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J Am Coll Cardiol. 1994 Mar 1;23(3):570-8.

Neurochemical evidence of cardiac sympathetic activation and increased central nervous system norepinephrine turnover in severe congestive heart failure.

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Alfred and Baker Medical Unit, Baker Medical Research Institute, Melbourne, Australia.



The aim of this study was to characterize cardiac sympathetic nervous function in patients with severe heart failure and to investigate the influence of the cause of heart failure, hemodynamic variables and central nervous system catecholamine release on cardiac sympathetic tone.


Although heart failure is generally accompanied by sympathoexcitation, the integrity of cardiac sympathetic nerve function in heart failure remains controversial, particularly in relation to nerve firing activity and to the capacity of sympathetic nerves to recapture norepinephrine. Additionally, the location of the afferent and central neural pathways implicated in heart failure-induced sympathoexcitation remains unclear.


Radiotracer techniques were applied in 41 patients with severe heart failure and 15 healthy control subjects to study the biochemical aspects of whole body and cardiac sympathetic activity. Hemodynamic indexes of cardiac performance were measured in the heart failure group, and their association with sympathetic activity was studied. Jugular venous catechol spillover was measured to study the central noradrenergic control of sympathetic outflow.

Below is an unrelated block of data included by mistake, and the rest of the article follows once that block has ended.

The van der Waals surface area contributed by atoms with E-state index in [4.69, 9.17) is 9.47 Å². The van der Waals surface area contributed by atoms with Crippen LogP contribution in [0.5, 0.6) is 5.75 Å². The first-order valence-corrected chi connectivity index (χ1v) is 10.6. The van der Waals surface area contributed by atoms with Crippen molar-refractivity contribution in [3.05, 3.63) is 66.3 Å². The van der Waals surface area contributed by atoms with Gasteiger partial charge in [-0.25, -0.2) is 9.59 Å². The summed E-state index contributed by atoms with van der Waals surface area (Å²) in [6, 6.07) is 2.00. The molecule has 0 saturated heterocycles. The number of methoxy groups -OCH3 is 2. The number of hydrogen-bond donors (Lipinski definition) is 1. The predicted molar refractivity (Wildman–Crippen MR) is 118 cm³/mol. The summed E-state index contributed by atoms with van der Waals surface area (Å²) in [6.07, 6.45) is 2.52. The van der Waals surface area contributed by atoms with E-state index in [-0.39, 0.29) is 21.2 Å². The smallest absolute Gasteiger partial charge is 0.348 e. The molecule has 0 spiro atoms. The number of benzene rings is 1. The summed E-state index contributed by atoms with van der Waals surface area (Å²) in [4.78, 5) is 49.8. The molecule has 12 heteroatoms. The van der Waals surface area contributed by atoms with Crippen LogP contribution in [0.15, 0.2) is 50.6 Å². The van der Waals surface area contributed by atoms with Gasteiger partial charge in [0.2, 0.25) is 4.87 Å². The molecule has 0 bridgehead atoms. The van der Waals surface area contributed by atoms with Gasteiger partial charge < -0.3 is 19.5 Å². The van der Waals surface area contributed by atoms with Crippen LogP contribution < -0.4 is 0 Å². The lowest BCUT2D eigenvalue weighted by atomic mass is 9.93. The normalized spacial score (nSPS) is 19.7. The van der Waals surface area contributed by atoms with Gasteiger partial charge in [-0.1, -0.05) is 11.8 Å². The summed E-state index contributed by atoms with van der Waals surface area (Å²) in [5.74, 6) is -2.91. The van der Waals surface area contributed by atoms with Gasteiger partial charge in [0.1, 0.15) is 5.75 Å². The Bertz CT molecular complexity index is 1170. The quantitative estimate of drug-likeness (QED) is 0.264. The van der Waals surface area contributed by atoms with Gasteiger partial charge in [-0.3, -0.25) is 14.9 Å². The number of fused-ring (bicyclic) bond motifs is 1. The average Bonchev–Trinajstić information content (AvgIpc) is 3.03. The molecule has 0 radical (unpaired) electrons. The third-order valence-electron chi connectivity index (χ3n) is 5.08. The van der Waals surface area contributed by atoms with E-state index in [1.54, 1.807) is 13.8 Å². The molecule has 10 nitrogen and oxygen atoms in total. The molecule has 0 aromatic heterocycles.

Sympathoexcitation was evident in the heart failure group, reflected by a 62% increase (p < 0.001) in total body and a 277% increase (p < 0.001) in cardiac norepinephrine spillover rates. These changes were accompanied by significant increases in the cardiac spillover of the norepinephrine precursor dihydroxyphenylalanine, the sympathetic cotransmitter neuropeptide Y and the extraneuronal metabolite 3-methoxy-4-hydroxyphenylglycol. The level of cardiac sympathetic activity was significantly correlated (r = 0.59, p < 0.001) with the mean pulmonary artery pressure. An increase in the spillover of dihydroxyphenylalanine and 3-methoxy-4-hydroxyphenylglycol from the brain was present, suggesting activation of central noradrenergic neurons.


Cardiac sympathetic activation is present in severe heart failure, bearing a close relation with pulmonary artery pressures, independent of heart failure etiology. Activation of noradrenergic neurons in the brain is also present and may be the underlying central nervous mechanism of the sympathoexcitation observed in heart failure.

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